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(en) France, Ist Congress of the UCL - Against surveillance capitalism and the technopolice (Fougeres, 28-30 August 2021) (ca, de, it, fr, pt)[machine translation]

Date Sun, 12 Sep 2021 07:53:20 +0300

The introduction of digital technology and the Internet in our daily lives (computers, telephones, but also connected objects, metro passes, biometric passports, drones, etc.) has undeniably transformed society. It has therefore transformed capitalism, which makes society. UCL must update its analysis of capitalism by integrating these transformations. ---- The monitoring of capitalism is, according to sociologist states Shoshana Zuboff-unienne (the "face" of the concept), the form of capitalism emerged in the 2000s at Google, specializing in the extraction of personal data, their refining and trade of the products obtained. The sources of personal data are online services (search engines, social networks, video on demand, "cloud computing", etc.), connected objects ("Internet of things"), etc.

The technopolice is, according to the manifesto of the campaign of the same name (in which the UCL is a stakeholder), the placing under total surveillance of urban space for police purposes. More generally, it is the surveillance of the entire population (not just urban) by the State using digital solutions.

The two concepts are interdependent. Far from a divorce between the States and the private digital sector, staged by the dominant media with each announcement of a law unfavorable to Gafam (Google, Amazon, Facebook, Apple, Microsoft), surveillance capitalism and the technopolice are jointly develop thanks to a connivance between the two parties. In the West, the digital giants, Gafam, Zoom, Twitter and Uber, are staging their independence while deploying intense lobbying to win public-private partnerships such as the Health Data Hub (platform for French health data fallen into Microsoft's hands) or impose products like the anti-covid19 tracking application from Apple and Google. In China, connivance is even more explicit, since Baidu, Alibaba, Tencent and Xiaomi, the Chinese Gafam, are officially supported by the state and benefit, for example, from protectionist measures slowing down the establishment of the Gafam. States buy the products of digital giants and allow monopoly concentration to take place despite antitrust laws, and, in return, companies offer their surveillance capabilities to police states.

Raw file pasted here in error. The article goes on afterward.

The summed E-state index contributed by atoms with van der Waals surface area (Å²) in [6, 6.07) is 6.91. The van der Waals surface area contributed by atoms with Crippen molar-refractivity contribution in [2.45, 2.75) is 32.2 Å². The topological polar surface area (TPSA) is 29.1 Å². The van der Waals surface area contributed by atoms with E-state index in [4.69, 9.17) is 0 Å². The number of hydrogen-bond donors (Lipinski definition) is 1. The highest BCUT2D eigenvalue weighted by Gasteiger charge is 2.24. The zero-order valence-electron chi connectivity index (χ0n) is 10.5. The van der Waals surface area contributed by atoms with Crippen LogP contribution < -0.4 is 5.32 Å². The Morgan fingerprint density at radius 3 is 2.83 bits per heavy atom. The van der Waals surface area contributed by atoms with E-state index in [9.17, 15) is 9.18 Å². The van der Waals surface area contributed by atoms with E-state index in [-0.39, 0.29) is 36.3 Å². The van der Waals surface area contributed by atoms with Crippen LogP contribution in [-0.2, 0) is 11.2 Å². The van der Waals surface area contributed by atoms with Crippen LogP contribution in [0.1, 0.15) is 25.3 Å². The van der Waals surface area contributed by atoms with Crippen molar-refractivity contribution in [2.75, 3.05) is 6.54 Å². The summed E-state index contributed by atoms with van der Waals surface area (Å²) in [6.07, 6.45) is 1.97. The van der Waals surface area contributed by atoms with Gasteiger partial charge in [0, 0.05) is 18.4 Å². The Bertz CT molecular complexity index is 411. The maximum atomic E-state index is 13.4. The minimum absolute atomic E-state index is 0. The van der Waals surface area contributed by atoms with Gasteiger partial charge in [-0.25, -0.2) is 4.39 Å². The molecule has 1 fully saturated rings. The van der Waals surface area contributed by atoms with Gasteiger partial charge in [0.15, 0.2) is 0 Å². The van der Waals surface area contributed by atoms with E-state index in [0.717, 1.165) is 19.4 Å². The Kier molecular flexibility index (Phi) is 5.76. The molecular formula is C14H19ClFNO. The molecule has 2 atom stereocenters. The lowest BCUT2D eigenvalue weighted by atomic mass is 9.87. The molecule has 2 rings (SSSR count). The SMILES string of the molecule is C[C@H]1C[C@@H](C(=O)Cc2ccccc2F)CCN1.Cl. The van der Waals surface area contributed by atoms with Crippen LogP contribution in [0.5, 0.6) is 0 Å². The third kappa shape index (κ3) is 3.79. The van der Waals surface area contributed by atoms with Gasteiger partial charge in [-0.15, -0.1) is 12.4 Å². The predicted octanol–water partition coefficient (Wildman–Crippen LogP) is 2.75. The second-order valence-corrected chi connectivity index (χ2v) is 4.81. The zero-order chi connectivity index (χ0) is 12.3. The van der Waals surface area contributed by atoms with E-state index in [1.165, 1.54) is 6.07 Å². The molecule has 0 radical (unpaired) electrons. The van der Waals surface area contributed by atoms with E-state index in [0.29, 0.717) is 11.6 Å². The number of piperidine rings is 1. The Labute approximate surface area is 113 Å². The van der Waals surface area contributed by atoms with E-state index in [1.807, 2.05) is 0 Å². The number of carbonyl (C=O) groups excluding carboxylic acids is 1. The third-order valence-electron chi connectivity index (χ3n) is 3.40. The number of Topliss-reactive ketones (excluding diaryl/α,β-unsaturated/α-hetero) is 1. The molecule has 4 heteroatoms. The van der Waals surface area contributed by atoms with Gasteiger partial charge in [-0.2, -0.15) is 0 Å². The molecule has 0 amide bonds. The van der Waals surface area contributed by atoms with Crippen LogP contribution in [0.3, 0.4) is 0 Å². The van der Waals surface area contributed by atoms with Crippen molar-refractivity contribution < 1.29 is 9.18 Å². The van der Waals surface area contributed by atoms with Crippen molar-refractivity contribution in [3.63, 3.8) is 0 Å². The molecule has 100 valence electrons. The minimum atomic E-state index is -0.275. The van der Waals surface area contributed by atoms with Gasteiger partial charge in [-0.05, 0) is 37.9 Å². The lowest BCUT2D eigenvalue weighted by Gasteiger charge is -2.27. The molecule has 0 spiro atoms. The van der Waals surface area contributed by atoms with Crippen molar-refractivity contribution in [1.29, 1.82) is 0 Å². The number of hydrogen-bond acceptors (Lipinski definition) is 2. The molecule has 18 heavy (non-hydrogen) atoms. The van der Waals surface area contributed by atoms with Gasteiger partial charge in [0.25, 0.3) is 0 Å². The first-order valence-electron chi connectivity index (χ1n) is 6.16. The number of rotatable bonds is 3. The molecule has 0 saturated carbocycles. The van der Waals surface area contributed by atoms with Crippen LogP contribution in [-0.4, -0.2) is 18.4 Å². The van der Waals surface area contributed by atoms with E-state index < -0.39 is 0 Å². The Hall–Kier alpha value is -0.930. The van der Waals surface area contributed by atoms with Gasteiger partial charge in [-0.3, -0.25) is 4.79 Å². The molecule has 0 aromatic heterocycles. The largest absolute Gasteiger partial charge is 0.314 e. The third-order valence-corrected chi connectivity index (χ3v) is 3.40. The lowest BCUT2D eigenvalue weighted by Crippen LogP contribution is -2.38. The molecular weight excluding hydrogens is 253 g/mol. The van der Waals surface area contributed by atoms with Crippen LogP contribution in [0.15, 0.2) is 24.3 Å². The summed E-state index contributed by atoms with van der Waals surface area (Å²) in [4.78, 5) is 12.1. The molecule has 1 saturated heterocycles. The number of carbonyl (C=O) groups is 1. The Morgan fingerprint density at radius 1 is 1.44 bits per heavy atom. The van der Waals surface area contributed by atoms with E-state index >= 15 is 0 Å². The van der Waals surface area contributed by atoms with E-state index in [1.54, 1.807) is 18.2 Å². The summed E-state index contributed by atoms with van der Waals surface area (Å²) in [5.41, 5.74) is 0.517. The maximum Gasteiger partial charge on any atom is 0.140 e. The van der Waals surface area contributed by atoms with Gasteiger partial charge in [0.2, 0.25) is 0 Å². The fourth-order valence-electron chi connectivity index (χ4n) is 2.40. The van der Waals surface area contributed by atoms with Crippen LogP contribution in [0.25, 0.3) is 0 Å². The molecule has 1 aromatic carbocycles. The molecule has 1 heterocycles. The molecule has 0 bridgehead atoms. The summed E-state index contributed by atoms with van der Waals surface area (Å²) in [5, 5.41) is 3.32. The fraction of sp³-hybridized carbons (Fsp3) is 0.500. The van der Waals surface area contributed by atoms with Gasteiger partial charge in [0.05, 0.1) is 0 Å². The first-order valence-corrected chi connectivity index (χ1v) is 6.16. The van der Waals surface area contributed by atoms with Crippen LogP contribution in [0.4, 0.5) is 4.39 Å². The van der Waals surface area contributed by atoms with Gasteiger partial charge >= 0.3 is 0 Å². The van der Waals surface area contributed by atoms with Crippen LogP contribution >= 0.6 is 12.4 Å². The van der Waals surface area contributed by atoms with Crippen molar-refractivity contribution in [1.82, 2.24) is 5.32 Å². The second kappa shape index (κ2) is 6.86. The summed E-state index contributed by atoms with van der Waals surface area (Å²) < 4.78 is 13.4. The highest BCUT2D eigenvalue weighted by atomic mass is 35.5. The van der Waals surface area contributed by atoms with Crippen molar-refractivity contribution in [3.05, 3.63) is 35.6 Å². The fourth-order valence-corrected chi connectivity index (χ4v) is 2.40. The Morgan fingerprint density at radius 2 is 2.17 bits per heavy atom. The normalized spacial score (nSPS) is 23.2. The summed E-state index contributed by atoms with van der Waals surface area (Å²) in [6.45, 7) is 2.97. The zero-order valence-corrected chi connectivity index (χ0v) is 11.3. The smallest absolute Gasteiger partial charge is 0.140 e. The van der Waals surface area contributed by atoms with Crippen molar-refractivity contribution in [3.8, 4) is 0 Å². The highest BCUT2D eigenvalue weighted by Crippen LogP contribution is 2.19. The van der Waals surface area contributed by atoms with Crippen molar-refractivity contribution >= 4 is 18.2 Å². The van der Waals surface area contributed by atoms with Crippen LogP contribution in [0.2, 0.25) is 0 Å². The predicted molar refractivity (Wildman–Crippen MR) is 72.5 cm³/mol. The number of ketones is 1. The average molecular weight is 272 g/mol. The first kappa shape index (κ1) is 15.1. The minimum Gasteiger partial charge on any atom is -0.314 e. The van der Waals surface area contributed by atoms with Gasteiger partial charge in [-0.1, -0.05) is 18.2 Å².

Surveillance capitalism, a break ?
Arguments in favor of breaking up

For Shoshana Zuboff, surveillance capitalism is a break in the history of capitalism comparable to Fordism.

The ability of surveillance capitalists to spy on our every move (by default, each Android device is tracked in real time 24 hours a day by Google Maps), to predict our future behavior (analysis of big data or big data ) and, above all, to influence them (three examples: targeted advertising, the Cambridge Analytica scandal of electoral manipulation and the game Pokémon Go which leads players to the door of a merchant who paid expressly for it), is a unprecedented threat to our freedoms.

The raw material for personal data is dematerialized and free, an unprecedented combination in the history of capitalism.